How to choose between Science vs Arts stream at school

Science stream vs Arts stream: All Form Three students face this dilemma. After all, this is the first major choice they have to make that has the potential of setting the course of the rest of their lives. Science or Arts - in this article we weigh the options.


Most students aim for this stream as it affords greater options when they leave school: Theoretically speaking, a student who finishes with decent grades in all Science subjects has the freedom to choose either Science or Arts majors (or both) in university. Also, the education system’s method of automatically offering the Science stream to students who are above a certain academic grade (said grade depends on the individual school) affords it a certain “glamour,” so to speak, and adds to the impression that it is for “smart” students and that Arts are for those who do not make the cut.

Realistically speaking, Science stream holds a greater draw for studious students. The current sorting method generally splits each batch of students into “more academically-inclined” and “less academically-inclined”, with Science getting the larger share of students who are willing to knuckle down and memorise formulas.


Successful students in this stream are the ones with actual passion for the Art subjects, having qualified for a place in Science but turning it down for Arts instead. They are the ones who really want to do Accounts, English Literature, and Malay Literature and it shows in their zeal and completed homework assignments. On the other hand, this particular stream poses a headache for many a teacher left with unmotivated students who were placed here because they did not do well enough to make it to Science.

Many feel that this stream, while being less “desirable,” is exactly what students who feel that their paths deviate from academia need: A stream where one’s passion for food management, for instance, can be explored and encouraged. Potential can be unearthed here; all that is needed is a little polishing of the opinion towards the stream.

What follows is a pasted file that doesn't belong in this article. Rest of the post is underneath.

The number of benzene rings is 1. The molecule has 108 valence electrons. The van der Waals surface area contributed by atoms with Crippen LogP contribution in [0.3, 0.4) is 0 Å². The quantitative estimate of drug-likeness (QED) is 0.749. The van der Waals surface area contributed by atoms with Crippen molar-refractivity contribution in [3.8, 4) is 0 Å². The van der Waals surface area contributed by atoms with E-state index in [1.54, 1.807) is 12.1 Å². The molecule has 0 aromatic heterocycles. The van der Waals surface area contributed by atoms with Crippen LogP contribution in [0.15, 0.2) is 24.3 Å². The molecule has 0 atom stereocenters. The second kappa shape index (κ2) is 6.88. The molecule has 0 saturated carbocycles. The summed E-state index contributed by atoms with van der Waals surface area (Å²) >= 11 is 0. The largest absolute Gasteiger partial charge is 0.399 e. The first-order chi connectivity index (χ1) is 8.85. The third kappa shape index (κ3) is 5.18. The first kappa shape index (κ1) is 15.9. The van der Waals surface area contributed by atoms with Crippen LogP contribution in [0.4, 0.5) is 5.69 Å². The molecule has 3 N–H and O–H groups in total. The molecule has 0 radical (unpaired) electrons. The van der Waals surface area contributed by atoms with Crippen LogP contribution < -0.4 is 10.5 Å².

The sorting hat

The current method of pupil segregation makes sense on paper: The ability to memorise facts and score at PMR level indicates an ability to memorise facts and score at SPM level. However, it adds to the polarisation of each batch, which can hardly be good for the students. The level of expectation heaped on Science students tends to be high, leading to pressure and stress, whereas the level of expectation on Arts students ranges from average to none, depending on individual teachers and classes. Both scenarios are far from healthy.

Some teachers feel that Science is better for students in terms of exposure and the choices available. Tang Mee Mee, a Form Six Biology teacher in PJ, asserts that Science is better for students as they are able to take on Arts classes like Accounts while in Science stream, meaning they “are not limited by the subjects they take.”

Eric Amaladas, director of CAREERsense, HELP University, concurs that the more academically-inclined students do end up in Science stream, but stresses that “the traits of a good student (self-motivation, independence, responsibility for their learning, good time management skills, resilience and focus) are exhibited in both the Science and Arts streams respectively.” She adds that results vary according to each student’s interest and willingness to work hard.

This view is also shared by Lisa Leong Mei Kwan, head of career and psychological counselling centre, Taylor’s College Subang Jaya, who says that while the “general perception in secondary school is that Science stream students are smarter,” the reality is that “students who do better are those who are determined, passionate, disciplined and motivated”.

The popular consensus here seems to be that the choice between Science and Arts isn’t important; however, what really IS important is how you choose. Eric, who specialises in psychology and counselling, opines that, “when the match between interest and aptitude is not made, then there could be some basis for regret” and Leong says that self-discovery and self-awareness are key to decision-making. “If you are required to choose – will you deny yourself the truth of who you really are or would you continue to pursue to become someone you are not? (sic)”

When it comes to choosing between the Science stream and the Arts stream, one may consider many factors. However, the most important one would be your own passions. There is no point trying to shove a square peg into a round hole: If your passion lies in accounting, then don’t accept the Science stream just because that’s where “the smart students” are. If, however, your passion lies in engineering, then buck up and do well in PMR; Science stream is where you should be!

The choice is up to you. Remember, do what you love!

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